The court disagreed, determining that under the Dodd-Frank Act, national banks are required to pay interest on escrow accounts when mandated by applicable state or federal law. Citing previous decisions in similar escrow interest cases brought against the same bank in other states (covered by InfoBytes here and here), the court stated that Section 12-109 “does not prevent or significantly interfere with [the bank’s] exercise of its federal banking authority, because [Section] 12-109’s ‘interference’ is minimal, when compared with statutes that the Supreme Court has previously found were preempted.” The court noted that state law—which “still allows [the bank] to require escrow accounts for its borrowers”—provides that the bank must pay a small amount of interest to borrowers if it chooses to maintain escrow accounts. Moreover, the court concluded that the bank’s “suggestions about interference are belied by the fact that its direct competitors dutifully comply with [Section] 12-109.” As for the OCC’s 2004 preemption regulation, Section 34.4, the court determined that the regulation is entitled to minimal deference, and noted that it is not clear that the OCC, in promulgating the regulations, “ever considered whether the NBA preempts state laws that mandate payment of interest for escrow accounts.” According to the court, the regulations do not mention state escrow interest laws at all. As such, the court stated that it “will not defer to the OCC’s regulation, or to the agency’s current position that [Section] 12-109 is preempted.”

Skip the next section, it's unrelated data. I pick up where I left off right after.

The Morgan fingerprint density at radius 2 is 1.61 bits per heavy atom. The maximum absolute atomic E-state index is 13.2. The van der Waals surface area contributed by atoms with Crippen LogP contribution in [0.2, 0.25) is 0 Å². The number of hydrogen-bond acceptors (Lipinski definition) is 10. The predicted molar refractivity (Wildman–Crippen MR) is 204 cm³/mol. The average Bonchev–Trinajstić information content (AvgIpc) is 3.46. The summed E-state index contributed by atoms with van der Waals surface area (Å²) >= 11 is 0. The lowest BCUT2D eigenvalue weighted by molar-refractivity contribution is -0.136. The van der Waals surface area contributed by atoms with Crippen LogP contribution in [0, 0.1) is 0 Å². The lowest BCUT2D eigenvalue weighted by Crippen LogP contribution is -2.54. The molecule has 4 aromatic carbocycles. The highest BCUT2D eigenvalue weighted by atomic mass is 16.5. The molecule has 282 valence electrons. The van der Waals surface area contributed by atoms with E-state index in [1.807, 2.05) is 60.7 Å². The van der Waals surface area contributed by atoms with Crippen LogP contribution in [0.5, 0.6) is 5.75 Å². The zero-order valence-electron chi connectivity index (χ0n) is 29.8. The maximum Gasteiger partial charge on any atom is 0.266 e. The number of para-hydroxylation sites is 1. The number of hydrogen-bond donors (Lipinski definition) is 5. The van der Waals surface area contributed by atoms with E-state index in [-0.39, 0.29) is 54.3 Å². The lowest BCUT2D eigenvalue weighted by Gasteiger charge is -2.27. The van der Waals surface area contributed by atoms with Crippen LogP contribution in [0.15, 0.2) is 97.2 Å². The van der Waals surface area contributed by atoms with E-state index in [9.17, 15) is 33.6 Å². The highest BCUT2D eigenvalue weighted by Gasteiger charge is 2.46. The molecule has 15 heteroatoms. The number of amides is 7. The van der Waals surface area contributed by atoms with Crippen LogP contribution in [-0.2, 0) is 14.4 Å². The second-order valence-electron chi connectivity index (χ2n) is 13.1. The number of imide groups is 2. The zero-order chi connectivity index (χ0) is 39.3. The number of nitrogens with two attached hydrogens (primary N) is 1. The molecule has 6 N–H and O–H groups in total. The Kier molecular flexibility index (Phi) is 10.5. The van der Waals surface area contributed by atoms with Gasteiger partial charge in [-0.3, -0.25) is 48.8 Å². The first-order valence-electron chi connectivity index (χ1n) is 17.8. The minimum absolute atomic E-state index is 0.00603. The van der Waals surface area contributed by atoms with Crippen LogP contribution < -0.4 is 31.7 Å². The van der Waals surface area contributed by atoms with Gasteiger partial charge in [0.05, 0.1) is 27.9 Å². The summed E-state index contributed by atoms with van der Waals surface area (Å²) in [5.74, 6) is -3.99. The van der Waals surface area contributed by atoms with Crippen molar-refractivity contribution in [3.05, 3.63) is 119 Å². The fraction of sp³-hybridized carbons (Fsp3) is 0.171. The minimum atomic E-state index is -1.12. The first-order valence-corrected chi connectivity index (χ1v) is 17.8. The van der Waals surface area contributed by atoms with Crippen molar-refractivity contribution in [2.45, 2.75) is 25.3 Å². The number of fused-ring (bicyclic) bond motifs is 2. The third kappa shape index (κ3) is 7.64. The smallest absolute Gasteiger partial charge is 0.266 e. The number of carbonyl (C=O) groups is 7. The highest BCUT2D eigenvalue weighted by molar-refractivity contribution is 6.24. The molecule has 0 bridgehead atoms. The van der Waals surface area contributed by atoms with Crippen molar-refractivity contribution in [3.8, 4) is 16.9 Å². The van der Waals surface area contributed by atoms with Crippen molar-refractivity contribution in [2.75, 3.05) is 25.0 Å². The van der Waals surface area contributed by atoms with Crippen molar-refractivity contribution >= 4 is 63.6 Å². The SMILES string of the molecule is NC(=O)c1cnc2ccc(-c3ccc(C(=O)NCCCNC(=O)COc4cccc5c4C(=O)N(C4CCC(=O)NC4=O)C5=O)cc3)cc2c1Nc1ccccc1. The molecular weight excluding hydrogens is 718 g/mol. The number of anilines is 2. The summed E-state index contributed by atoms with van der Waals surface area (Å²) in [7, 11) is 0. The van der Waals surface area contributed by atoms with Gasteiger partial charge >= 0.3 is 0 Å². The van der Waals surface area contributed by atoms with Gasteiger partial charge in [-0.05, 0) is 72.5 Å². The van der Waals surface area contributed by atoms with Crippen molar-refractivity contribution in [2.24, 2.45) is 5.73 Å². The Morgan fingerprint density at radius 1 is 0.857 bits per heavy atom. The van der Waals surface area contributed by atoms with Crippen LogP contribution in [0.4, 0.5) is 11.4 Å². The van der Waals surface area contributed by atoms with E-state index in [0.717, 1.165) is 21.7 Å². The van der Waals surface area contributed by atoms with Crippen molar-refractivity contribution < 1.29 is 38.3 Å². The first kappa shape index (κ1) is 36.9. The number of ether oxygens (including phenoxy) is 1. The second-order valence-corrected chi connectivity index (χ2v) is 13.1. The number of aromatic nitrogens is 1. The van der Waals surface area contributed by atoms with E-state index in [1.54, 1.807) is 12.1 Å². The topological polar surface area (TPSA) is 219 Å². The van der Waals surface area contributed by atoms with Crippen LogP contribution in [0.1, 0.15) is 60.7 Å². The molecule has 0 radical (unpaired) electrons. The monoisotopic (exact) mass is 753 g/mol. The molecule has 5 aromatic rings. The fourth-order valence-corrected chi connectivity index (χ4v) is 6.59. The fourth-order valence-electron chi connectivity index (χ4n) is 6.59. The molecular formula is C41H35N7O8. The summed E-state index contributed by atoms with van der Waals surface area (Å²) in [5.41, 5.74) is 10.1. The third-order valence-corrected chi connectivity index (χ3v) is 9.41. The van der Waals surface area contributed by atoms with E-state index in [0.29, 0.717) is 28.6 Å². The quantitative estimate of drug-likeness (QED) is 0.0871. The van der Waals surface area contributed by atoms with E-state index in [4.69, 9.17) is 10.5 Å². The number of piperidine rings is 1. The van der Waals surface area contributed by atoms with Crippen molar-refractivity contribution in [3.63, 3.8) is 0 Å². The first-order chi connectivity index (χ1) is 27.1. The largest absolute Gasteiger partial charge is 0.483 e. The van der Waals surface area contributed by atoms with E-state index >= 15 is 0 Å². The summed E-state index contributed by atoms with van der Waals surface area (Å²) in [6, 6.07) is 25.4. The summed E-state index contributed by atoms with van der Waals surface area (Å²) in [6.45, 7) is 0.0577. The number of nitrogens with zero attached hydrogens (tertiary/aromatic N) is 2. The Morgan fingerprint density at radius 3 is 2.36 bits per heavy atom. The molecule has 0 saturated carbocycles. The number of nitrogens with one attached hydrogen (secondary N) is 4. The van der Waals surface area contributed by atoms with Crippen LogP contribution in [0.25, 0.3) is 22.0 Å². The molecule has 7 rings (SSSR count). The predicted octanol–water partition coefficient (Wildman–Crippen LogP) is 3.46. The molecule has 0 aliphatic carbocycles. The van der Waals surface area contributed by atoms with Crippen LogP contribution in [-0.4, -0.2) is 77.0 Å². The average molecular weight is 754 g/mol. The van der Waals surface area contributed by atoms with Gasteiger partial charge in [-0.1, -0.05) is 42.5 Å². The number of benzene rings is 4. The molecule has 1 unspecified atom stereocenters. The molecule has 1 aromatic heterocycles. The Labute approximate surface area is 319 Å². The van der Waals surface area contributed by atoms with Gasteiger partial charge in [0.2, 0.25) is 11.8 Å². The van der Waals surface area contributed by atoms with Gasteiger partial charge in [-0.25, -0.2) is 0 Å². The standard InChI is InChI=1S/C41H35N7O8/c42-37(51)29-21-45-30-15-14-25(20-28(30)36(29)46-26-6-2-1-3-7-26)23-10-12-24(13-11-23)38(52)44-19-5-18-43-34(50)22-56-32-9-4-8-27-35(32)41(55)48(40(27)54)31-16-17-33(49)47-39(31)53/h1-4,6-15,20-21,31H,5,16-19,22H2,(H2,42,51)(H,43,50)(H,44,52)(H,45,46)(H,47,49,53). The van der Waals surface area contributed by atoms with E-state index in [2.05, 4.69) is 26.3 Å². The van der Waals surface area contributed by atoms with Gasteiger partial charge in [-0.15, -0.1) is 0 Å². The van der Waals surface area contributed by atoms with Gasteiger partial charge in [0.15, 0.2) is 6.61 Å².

Courts Escrow State Issues National Bank Act Interest Rate Consumer Finance

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  • CFPB releases annual HMDA and TILA adjustments

    Agency Rule-Making & Guidance

    On December 18, the CFPB announced final rules adjusting the asset-size thresholds under HMDA (Regulation C) and TILA (Regulation Z). Both rules take effect on January 1, 2020.

    Under HMDA, institutions with assets below certain dollar thresholds are exempt from the collection and reporting requirements. The final rule increases the asset-size exemption threshold for banks, savings associations, and credit unions from $46 million to $47 million, thereby exempting institutions with assets of $47 million or less as of December 31, from collecting and reporting HMDA data in 2020.

    TILA exempts certain entities from the requirement to establish escrow accounts when originating higher-priced mortgage loans (HPMLs), including entities with assets below the asset-size threshold established by the CFPB. The final rule increases this asset-size exemption threshold from $2.167 billion to $2.202 billion, thereby exempting creditors with assets of $2.202 billion or less as of December 31, from the requirement to establish escrow accounts for HPMLs in 2020.

    Agency Rule-Making & Guidance CFPB HMDA TILA Mortgages Escrow Regulation C Regulation Z